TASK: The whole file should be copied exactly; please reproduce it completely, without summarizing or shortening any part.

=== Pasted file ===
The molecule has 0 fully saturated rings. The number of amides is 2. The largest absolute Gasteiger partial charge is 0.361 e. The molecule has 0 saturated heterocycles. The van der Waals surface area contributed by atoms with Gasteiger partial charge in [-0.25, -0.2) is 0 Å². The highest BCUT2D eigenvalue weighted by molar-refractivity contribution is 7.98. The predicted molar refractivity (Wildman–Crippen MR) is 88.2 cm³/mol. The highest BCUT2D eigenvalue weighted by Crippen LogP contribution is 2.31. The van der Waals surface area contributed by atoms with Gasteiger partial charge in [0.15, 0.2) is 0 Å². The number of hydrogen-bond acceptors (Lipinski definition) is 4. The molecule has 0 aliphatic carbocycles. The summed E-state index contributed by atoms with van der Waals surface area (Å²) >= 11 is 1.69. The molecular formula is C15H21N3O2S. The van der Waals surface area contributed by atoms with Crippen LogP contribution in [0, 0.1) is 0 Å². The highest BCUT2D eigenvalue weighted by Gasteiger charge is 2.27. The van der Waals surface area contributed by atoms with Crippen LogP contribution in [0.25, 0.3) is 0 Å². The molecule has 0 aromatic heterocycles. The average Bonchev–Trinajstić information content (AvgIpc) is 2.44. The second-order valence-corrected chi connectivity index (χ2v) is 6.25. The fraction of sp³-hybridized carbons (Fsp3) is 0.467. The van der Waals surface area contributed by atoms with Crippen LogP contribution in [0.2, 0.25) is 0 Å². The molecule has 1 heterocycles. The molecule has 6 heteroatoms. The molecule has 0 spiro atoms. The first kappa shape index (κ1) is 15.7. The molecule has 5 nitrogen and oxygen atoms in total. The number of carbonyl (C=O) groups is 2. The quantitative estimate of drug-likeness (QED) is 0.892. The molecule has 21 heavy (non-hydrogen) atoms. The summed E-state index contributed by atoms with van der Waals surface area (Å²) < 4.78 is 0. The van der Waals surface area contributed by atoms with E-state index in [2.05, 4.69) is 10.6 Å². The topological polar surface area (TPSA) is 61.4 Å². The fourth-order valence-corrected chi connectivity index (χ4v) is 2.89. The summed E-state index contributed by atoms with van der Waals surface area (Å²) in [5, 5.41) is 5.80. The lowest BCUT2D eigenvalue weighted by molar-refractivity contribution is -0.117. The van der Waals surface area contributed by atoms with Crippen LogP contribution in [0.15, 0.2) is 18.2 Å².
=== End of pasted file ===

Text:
The molecule has 0 fully saturated rings. The number of amides is 2. The largest absolute Gasteiger partial charge is 0.361 e. The molecule has 0 saturated heterocycles. The van der Waals surface area contributed by atoms with Gasteiger partial charge in [-0.25, -0.2) is 0 Å². The highest BCUT2D eigenvalue weighted by molar-refractivity contribution is 7.98. The predicted molar refractivity (Wildman–Crippen MR) is 88.2 cm³/mol. The highest BCUT2D eigenvalue weighted by Crippen LogP contribution is 2.31. The van der Waals surface area contributed by atoms with Gasteiger partial charge in [0.15, 0.2) is 0 Å². The number of hydrogen-bond acceptors (Lipinski definition) is 4. The molecule has 0 aliphatic carbocycles. The summed E-state index contributed by atoms with van der Waals surface area (Å²) >= 11 is 1.69. The molecular formula is C15H21N3O2S. The van der Waals surface area contributed by atoms with Crippen LogP contribution in [0, 0.1) is 0 Å². The highest BCUT2D eigenvalue weighted by Gasteiger charge is 2.27. The van der Waals surface area contributed by atoms with Crippen LogP contribution in [0.25, 0.3) is 0 Å². The molecule has 0 aromatic heterocycles. The average Bonchev–Trinajstić information content (AvgIpc) is 2.44. The second-order valence-corrected chi connectivity index (χ2v) is 6.25. The fraction of sp³-hybridized carbons (Fsp3) is 0.467. The van der Waals surface area contributed by atoms with Crippen LogP contribution in [0.2, 0.25) is 0 Å². The molecule has 1 heterocycles. The molecule has 6 heteroatoms. The molecule has 0 spiro atoms. The first kappa shape index (κ1) is 15.7. The molecule has 5 nitrogen and oxygen atoms in total. The number of carbonyl (C=O) groups is 2. The quantitative estimate of drug-likeness (QED) is 0.892. The molecule has 21 heavy (non-hydrogen) atoms. The summed E-state index contributed by atoms with van der Waals surface area (Å²) < 4.78 is 0. The van der Waals surface area contributed by atoms with E-state index in [2.05, 4.69) is 10.6 Å². The topological polar surface area (TPSA) is 61.4 Å². The fourth-order valence-corrected chi connectivity index (χ4v) is 2.89. The summed E-state index contributed by atoms with van der Waals surface area (Å²) in [5, 5.41) is 5.80. The lowest BCUT2D eigenvalue weighted by molar-refractivity contribution is -0.117. The van der Waals surface area contributed by atoms with Crippen LogP contribution in [0.15, 0.2) is 18.2 Å².